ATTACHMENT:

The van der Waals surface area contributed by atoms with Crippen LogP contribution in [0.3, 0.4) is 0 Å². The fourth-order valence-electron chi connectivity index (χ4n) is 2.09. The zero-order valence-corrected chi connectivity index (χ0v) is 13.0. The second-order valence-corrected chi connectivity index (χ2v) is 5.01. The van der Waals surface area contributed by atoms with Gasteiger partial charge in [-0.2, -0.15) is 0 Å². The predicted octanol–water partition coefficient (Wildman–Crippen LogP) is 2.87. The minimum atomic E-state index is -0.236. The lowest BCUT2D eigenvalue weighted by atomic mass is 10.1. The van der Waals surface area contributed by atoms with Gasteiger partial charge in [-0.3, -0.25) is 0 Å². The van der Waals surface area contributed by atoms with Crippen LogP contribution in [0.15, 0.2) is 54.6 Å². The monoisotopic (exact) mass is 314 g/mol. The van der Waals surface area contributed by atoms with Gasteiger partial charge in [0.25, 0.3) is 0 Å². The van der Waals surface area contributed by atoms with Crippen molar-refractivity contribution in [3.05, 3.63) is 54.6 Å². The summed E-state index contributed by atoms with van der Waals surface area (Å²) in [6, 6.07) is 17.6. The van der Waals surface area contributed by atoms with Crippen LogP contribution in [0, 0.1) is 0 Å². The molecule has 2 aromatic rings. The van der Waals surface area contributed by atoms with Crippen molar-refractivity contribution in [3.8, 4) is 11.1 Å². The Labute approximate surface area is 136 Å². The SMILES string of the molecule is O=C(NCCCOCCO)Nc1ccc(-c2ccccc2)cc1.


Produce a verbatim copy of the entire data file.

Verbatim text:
The van der Waals surface area contributed by atoms with Crippen LogP contribution in [0.3, 0.4) is 0 Å². The fourth-order valence-electron chi connectivity index (χ4n) is 2.09. The zero-order valence-corrected chi connectivity index (χ0v) is 13.0. The second-order valence-corrected chi connectivity index (χ2v) is 5.01. The van der Waals surface area contributed by atoms with Gasteiger partial charge in [-0.2, -0.15) is 0 Å². The predicted octanol–water partition coefficient (Wildman–Crippen LogP) is 2.87. The minimum atomic E-state index is -0.236. The lowest BCUT2D eigenvalue weighted by atomic mass is 10.1. The van der Waals surface area contributed by atoms with Gasteiger partial charge in [-0.3, -0.25) is 0 Å². The van der Waals surface area contributed by atoms with Crippen LogP contribution in [0.15, 0.2) is 54.6 Å². The monoisotopic (exact) mass is 314 g/mol. The van der Waals surface area contributed by atoms with Gasteiger partial charge in [0.25, 0.3) is 0 Å². The van der Waals surface area contributed by atoms with Crippen molar-refractivity contribution in [3.05, 3.63) is 54.6 Å². The summed E-state index contributed by atoms with van der Waals surface area (Å²) in [6, 6.07) is 17.6. The van der Waals surface area contributed by atoms with Crippen LogP contribution in [0, 0.1) is 0 Å². The molecule has 2 aromatic rings. The van der Waals surface area contributed by atoms with Crippen molar-refractivity contribution in [3.8, 4) is 11.1 Å². The Labute approximate surface area is 136 Å². The SMILES string of the molecule is O=C(NCCCOCCO)Nc1ccc(-c2ccccc2)cc1.